In mid-July, in light of increasing aggressive Iranian (and Russian) activity in the region, the US deployed additional F-35 and F-16 fighter aircraft and a navy destroyer to the area. These forces are joining other military assets the US already has in the Gulf region to help halt Teheran’s ongoing piracy against oil tankers. 



Iranian state media reported on July 16 that the regime’s morality police were resuming controversial street patrols to enforce the compulsory dress code for women, including requiring them to cover their hair. The patrols had been discontinued after mass protests erupted ten months ago following the death in custody of Mahsa Amini, a young woman detained for allegedly wearing an “improper” hijab. 

This new crackdown on headscarves comes amidst the Iranian regime executing 354 people in the first six months of 2023, the largest rate of execution in eight years. 



Israeli President Isaac Herzog visited the United States to meet with American President Joe Biden at the White House on July 18 and to address a joint session of the US Congress in Washington DC on July 19 to mark 75 years of Israeli independence.

The day before President Herzog’s arrival, a long-awaited invitation to hold a meeting in the US was extended by President Biden to Israeli PM Binyamin Netanyahu. Although no date has yet been set for his visit, the phone call between Biden and Netanyahu, described as “warm and long”, helped ease tensions between the two leaders.



On July 17, Israel announced it would recognise Moroccan sovereignty over Western Sahara, making it and the US the only countries recognising Morocco’s 1975 annexation of the disputed North African territory.

The US Trump Administration recognised Moroccan sovereignty over Western Sahara in 2020 in exchange for Morocco normalising relations with Israel. 

On July 19, Moroccan King Mohammed VI invited Israeli PM Netanyahu to visit his country. 



UAE cyber chief Muhammad al-Kuwaiti announced on June 27, during the Tel Aviv Cyber Week Conference, that Israel had recently helped stop a DDoS (distributed denial of service) cyberattack against his country. Israel also recently announced a joint platform with the UAE to combat ransomware hackers.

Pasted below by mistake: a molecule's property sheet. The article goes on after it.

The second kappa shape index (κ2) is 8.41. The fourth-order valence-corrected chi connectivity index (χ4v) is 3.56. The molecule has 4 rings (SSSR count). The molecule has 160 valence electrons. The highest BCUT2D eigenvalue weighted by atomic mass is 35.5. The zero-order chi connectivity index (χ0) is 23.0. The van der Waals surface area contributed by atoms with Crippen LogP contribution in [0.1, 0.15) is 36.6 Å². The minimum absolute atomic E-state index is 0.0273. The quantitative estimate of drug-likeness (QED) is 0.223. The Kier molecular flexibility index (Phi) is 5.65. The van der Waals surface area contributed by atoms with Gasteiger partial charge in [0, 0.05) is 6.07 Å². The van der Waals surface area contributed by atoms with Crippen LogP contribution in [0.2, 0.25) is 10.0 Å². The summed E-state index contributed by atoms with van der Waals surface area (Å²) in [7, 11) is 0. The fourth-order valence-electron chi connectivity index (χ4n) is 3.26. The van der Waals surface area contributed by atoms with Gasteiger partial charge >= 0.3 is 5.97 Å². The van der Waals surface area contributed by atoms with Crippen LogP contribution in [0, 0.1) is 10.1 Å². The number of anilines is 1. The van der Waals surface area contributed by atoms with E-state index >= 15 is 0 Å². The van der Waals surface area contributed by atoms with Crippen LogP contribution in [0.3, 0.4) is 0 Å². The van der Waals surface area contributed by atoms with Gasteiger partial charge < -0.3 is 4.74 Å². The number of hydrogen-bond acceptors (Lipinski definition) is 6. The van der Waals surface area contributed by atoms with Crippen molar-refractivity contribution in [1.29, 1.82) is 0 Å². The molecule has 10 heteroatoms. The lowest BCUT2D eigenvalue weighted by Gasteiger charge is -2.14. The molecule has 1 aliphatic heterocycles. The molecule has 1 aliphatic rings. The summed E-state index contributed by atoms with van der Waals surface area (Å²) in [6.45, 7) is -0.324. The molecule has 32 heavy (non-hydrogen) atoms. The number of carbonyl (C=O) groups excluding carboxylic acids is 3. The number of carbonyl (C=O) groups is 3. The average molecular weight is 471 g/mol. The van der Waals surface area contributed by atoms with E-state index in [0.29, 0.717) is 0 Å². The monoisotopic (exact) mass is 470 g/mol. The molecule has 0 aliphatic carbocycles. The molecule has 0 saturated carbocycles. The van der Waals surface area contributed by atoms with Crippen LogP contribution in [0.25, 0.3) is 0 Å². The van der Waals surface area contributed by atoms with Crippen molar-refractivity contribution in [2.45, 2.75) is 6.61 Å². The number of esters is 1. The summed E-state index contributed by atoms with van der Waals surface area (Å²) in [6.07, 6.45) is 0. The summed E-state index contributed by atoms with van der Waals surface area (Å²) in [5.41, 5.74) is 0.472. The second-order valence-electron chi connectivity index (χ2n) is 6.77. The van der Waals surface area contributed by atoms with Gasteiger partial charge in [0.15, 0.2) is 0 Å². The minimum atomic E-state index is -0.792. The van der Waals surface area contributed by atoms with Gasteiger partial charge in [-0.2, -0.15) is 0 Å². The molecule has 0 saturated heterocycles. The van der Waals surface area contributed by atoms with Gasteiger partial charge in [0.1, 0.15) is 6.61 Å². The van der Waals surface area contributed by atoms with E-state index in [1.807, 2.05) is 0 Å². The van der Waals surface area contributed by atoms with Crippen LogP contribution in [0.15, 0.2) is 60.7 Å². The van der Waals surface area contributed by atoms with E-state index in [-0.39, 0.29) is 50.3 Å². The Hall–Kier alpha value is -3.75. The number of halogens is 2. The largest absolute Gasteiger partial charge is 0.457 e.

The UK Parliament passed a bill on July 3 banning public bodies, such as local councils, from boycotting countries not under national sanctions, including Israel. Michael Gove, the Communities Secretary, argued that the bill ensures UK foreign policy remains a government matter and safeguards minority communities, especially Jewish ones, from divisive campaigns and antisemitism. 


Stranger than Fiction


Some react to criticism by trying to prove their critics wrong. Others respond with fact-free rage, denial and bravado. It seems pretty clear that the Palestinian Authority (PA) security forces fall into the latter camp, even when their own actions end up proving their critics to be 100% correct. 

Responding to claims by a spokesman for the PA security services that there are no political arrests in the West Bank, local radio station reporter Akil Awawdeh wrote on his Facebook page on July 13: “For God’s sake. You should respect our minds more than that.” The PA security services responded to his expression of disbelief toward their claim they don’t carry out political arrests by arresting him that very same day – showing they can be nearly as efficient as they are hypocritical.

The PA has been regularly criticised by human rights groups for trying to stifle dissent by arresting people for criticising it on social media. 

The Ramallah-based human rights group Lawyers for Justice says it has addressed more than 300 political arrests by the PA this year alone, with more than 80 between the start of May and mid-July. The group says that, at the time of Awawdeh’s arrest, there were 52 such political prisoners in PA jails.

Awawdeh was released four days after his arrest, possibly due to uproar about it. However, it wasn’t his first brush with what passes for the law in the PA-controlled areas. Two years ago, he and several other journalists were severely beaten inside a police station for the heinous crime of covering a protest – a protest called to denounce the beating to death of Palestinian dissident Nizar Banat by PA security officers. Apparently, self-awareness and appreciation of irony are not prerequisites for employment with the PA security services.